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GoA’s 2018 Direction to Forestry Companies in Little Smoky and A La Peche Caribou Ranges

June 1, 2018

AWA has longstanding concerns about forestry clearcut levels in the Little Smoky region, which we believe are harmful to threatened woodland caribou, Athabasca rainbow trout, bull trout, and other wildlife that rely on relatively intact older forests and wetlands.

On June 1, 2018, the Alberta government’s Forestry division provided direction to the four main forestry companies operating within Little Smoky and A La Peche caribou ranges. The documents describe the scope of Forest Harvest Plan proposals it will consider until Alberta has finalized Little Smoky and A La Peche caribou range plans. These documents were released to the public January 13, 2022.

Companies were informed they could submit proposed harvest plans within ‘Series 1’ areas of caribou ranges, which were larger than the ‘Zone 1’ area limits in effect since 2016 (see the accompanying map). This direction was in addition to pre-existing regulatory requirements, including approved Forest Management Plans, operating ground rules and reforestation standards.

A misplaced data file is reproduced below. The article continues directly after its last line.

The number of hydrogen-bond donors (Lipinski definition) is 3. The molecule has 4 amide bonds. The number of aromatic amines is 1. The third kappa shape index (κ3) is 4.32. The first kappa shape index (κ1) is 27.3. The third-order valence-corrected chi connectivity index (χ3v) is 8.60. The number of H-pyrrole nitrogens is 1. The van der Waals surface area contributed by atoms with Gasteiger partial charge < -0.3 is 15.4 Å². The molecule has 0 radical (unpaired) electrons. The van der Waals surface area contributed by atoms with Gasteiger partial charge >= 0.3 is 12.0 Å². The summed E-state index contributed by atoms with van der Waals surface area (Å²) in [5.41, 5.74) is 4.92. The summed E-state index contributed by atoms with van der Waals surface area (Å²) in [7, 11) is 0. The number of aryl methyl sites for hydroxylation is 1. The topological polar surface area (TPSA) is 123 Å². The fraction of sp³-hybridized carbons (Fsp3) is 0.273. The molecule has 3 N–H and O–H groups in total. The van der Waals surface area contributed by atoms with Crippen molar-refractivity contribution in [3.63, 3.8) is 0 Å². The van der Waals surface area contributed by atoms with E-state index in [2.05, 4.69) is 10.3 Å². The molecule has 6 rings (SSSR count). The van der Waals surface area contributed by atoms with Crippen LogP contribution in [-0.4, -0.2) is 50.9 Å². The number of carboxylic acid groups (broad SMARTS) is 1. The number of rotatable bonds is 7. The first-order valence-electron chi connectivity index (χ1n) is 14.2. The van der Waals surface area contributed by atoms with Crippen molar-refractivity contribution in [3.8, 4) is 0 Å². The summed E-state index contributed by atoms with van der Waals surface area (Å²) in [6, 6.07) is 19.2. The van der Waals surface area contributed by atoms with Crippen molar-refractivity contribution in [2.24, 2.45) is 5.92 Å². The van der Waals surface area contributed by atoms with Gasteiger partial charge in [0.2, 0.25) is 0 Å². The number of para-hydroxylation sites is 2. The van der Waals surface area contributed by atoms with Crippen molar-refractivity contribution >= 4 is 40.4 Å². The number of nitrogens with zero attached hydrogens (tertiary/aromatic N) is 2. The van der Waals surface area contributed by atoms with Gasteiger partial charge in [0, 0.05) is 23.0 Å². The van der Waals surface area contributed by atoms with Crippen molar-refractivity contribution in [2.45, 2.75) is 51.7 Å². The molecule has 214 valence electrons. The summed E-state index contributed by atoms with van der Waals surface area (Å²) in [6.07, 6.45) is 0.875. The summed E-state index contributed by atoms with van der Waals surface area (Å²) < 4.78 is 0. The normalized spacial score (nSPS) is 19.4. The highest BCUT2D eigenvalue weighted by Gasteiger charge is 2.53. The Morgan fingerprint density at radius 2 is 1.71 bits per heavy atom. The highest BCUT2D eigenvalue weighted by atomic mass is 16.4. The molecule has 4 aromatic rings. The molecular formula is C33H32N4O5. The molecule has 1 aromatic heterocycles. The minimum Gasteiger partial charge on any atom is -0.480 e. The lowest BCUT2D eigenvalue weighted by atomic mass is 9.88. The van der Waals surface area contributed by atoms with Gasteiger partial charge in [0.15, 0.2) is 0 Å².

Approval guidelines June 1, 2018 for forestry Annual Operating Plans in Little Smoky and A La Peche caribou ranges

Forestry access to Little Smoky and A La Peche caribou ranges, June 1, 2018

Map of forestry access to Little Smoky and A La Peche caribou ranges, June 1, 2018

Direction letter to Alberta Newsprint Company, June 1, 2018

Direction letter to Canadian Forest Products Ltd., June 1, 2018

Direction letter to Foothills Forest Products letter, June 1, 2018

Direction letter to West Fraser Mills Ltd. letter, June 1, 2018

Map of Forestry compartment Access and Zones in Little Smoky and A La Peche caribou ranges, June 1, 2018. Source: Government of Alberta.

Map of forestry access in Little Smoky and A La Peche caribou ranges, June 1, 2018. Source: Government of Alberta.

No public hearings are scheduled. Only one Alberta organization, the Alberta Wilderness Association, is independent enough that it continues championing public land and the people's right of access to it. So people must speak individually, as they have so many times before, directly to the premier, the minister of Sustainable Resource Development and their MLA, and remind them of what public land means to all of us, that none of it is surplus to our needs, that we do not want it sold.
- Bob Scammell, 2003
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